My contribution to this tribute places Bill Nelson’s scholarship about Judge Edward Weinfeld and Justice Byron White within several contexts. It is a personal history of Nelson the law student, law clerk, and young scholar; an intellectual history of legal theory since the 1960s; an examination of the influence of legal theory on Nelson’s scholarship based on his writings about Weinfeld and White; and an example of how legal historians contend with the subject of judicial reputation. Nelson was one of many former Warren Court and Burger Court clerks who joined the professoriate and rejected the legal process theory that they had learned as law students. Instead of process theory, Nelson and this upstart generation of scholars gravitated to one of five competing theories: (1) Rights protectors; (2) Post-realism; (3) Law and economics; (4) Originalism; and (5) Judicial restraint holdouts. Nelson’s scholarship about Weinfeld and White represents a case study about a scholar struggling to fit two judges whom he clerked for and greatly admired into one of these five schools of thought. Nelson tries hard to turn them into rights protectors, to draw similarities between their jurisprudence and Justice Brennan’s jurisprudence that Nelson so obviously admires. Nelson also reframes Weinfeld’s and White’s judicial restraint so that it looks nothing like the pretentious process theory that Nelson had rejected at N.Y.U. Law School and at Harvard.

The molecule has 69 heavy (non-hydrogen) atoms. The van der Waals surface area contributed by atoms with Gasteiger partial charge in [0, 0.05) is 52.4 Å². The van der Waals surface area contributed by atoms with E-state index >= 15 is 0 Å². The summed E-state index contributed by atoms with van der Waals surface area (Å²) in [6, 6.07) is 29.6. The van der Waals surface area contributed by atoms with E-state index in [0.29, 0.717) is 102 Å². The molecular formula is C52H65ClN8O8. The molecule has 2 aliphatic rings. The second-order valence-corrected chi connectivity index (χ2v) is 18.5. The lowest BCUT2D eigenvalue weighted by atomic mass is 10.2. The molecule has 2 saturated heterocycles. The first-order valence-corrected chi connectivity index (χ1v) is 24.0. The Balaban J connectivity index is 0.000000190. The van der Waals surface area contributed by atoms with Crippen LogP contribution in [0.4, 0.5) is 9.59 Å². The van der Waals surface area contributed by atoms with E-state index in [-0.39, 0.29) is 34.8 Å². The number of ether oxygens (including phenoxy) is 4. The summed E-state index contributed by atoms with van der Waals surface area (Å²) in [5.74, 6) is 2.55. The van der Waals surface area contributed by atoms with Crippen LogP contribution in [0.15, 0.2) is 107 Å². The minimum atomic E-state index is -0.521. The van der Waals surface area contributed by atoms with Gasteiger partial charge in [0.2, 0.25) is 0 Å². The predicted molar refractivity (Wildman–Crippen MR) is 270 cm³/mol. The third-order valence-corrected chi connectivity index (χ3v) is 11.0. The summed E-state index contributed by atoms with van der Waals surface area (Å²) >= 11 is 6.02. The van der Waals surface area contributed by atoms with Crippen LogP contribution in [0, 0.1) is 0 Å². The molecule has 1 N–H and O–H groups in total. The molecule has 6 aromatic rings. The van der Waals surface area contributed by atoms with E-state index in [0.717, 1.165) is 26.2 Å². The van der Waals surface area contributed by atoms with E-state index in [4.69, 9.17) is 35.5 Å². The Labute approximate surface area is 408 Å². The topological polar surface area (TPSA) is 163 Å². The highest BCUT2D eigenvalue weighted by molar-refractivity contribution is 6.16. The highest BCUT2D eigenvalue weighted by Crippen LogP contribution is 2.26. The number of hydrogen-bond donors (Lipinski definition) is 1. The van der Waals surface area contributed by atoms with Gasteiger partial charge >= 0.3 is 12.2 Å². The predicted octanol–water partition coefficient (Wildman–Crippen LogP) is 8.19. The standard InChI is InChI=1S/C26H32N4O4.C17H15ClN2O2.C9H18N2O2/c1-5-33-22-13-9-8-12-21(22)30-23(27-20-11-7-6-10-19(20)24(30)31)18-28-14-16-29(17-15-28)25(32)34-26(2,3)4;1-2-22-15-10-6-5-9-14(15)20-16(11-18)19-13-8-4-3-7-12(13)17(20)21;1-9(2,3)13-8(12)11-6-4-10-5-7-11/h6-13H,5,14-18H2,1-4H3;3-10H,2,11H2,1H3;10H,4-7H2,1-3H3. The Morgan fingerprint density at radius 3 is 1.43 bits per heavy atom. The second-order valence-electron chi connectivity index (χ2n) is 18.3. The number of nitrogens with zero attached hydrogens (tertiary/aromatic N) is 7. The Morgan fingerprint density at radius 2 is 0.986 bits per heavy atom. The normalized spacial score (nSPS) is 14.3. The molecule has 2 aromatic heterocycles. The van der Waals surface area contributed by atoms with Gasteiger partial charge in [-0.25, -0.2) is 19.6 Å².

Rejecting the Legal Process Theory Joker: Bill Nelson's Scholarship on Judge Edward Weinfeld and Justice Byron White,
Chi.-Kent L. Rev.
Available at: https://scholarship.kentlaw.iit.edu/cklawreview/vol89/iss3/8